The Successful Implementation of a Collaborative Sepsis Bundle at a Community Hospital
Gita Wasan Patel, Pharm.D., Nicki Roderman, R.N., M.S.N., CCRN, Hollie Gehring, M.S.N., R.N., RNP-BC, ENP, CEN, John Saad, M.D., William Bartek, M.D.
Medical Center of Plano, Texas
Septicemia was the 10th leading cause of death in the United States in 2006. Mortality is reported to be over 25% for severe sepsis and as high as 70% for septic shock. These numbers prompted us to investigate our own institution’s mortality rates. Recognition of a need for improvement led to the design and implementation of a sepsis bundle program.
A multidisciplinary team was created to develop, implement, and monitor a two-part sepsis bundle program consisting of an Emergency Department (ED) screening tool and diagnosed sepsis admission orders. The program was developed over a six month period and, after being approved for use, order sets were activated and education completed. The program itself was implemented on January 1, 2007. After one year, it was decided to conduct a retrospective review comparing clinical outcomes and mortality for all adult patients from 2006 with a discharge diagnosis of severe sepsis or septic shock with those from 2007 diagnosed with severe sepsis or septic shock who were treated with the full sepsis bundles.
The Institute for Health Care Improvement sepsis data collection tool was used for both groups. Data collected included demographics, use of vasopressors, days on vasopressors, blood glucose, use of drotrecogin, use of steroids, intensive care unit (ICU)/hospital lengths of stay, use of ventilator, ventilator days, time to culture, time to first dose of antibiotics, time to transfer from ED to ICU, fluid resuscitation in the first 24 hours, percentage of patients started on dialysis, and mortality.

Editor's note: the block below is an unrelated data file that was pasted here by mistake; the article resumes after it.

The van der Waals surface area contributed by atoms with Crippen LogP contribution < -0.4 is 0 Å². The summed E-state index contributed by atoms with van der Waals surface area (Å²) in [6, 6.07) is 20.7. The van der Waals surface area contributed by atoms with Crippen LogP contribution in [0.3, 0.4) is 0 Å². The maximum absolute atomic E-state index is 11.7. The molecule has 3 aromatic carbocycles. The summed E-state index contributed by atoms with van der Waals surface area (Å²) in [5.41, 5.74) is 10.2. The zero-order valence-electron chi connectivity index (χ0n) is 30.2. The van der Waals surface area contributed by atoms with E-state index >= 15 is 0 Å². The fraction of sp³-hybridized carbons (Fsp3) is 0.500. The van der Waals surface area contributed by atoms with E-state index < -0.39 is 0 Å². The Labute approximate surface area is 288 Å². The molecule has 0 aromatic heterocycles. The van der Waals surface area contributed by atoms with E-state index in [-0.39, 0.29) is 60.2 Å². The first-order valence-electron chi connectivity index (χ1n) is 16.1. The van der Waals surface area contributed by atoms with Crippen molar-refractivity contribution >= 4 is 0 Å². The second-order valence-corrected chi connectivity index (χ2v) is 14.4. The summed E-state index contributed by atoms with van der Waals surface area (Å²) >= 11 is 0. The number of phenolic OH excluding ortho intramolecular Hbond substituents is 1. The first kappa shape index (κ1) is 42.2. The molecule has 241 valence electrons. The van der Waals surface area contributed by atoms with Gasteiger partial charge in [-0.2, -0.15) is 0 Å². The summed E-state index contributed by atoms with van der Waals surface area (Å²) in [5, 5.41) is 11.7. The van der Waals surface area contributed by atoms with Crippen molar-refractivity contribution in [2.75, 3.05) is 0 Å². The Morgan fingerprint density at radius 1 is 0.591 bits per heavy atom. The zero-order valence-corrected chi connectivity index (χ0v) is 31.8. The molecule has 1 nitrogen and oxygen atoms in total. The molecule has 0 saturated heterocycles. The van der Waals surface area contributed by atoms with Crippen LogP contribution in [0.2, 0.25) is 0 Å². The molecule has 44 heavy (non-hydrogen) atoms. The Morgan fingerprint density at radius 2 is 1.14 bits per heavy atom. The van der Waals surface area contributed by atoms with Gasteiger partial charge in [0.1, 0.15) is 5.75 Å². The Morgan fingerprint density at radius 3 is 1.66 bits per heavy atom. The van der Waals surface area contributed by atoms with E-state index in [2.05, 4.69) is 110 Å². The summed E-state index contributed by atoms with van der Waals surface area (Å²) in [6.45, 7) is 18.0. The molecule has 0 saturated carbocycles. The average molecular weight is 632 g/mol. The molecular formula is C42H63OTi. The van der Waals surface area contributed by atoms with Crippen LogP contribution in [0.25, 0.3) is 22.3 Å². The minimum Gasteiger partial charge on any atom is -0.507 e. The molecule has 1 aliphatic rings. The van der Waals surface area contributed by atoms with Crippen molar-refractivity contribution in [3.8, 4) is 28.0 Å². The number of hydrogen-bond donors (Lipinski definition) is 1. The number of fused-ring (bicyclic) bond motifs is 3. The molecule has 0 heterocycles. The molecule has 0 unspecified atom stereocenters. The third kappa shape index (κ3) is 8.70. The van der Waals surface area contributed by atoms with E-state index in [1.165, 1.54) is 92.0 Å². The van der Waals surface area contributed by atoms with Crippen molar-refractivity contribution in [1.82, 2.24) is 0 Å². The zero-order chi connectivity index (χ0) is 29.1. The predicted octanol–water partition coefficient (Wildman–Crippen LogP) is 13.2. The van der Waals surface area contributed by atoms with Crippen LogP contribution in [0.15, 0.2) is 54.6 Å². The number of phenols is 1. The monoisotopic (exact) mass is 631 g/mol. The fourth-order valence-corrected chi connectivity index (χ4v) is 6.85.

Demographics, blood glucose, drotrecogin use, steroid use, ICU/hospital lengths of stay, ventilator use, and ventilator days were statistically similar between both groups. Median time to cultures, time to the first dose of antibiotics, and time to transfer to ICU were all reduced. The percentage of patients in 2006 on vasopressors was 87% versus 66.7% in 2007 (p=0.011). Fewer patients were started on dialysis in 2007 (0%) versus 2006 (14.8%) (p=0.02). Median days on vasopressors was 3 (1-24) in 2006 and 2 (1-16) in 2007 (p=0.024). Median fluid administered in the first 24 hours was 2200 ml (100-13,996 ml) in 2006 and 7143 ml (1,000-19,104 ml) in 2007 (p<0.0001). Mortality was 61.1% in 2006 versus 20% in 2007 (p<0.0001).
Implementation of a 2-part sepsis bundle program developed in a collaborative effort yielded a positive impact on clinical outcomes and mortality in the septic patients in our non-academic, community hospital setting.
View a pdf of the poster from the Midyear Meeting (660 KB).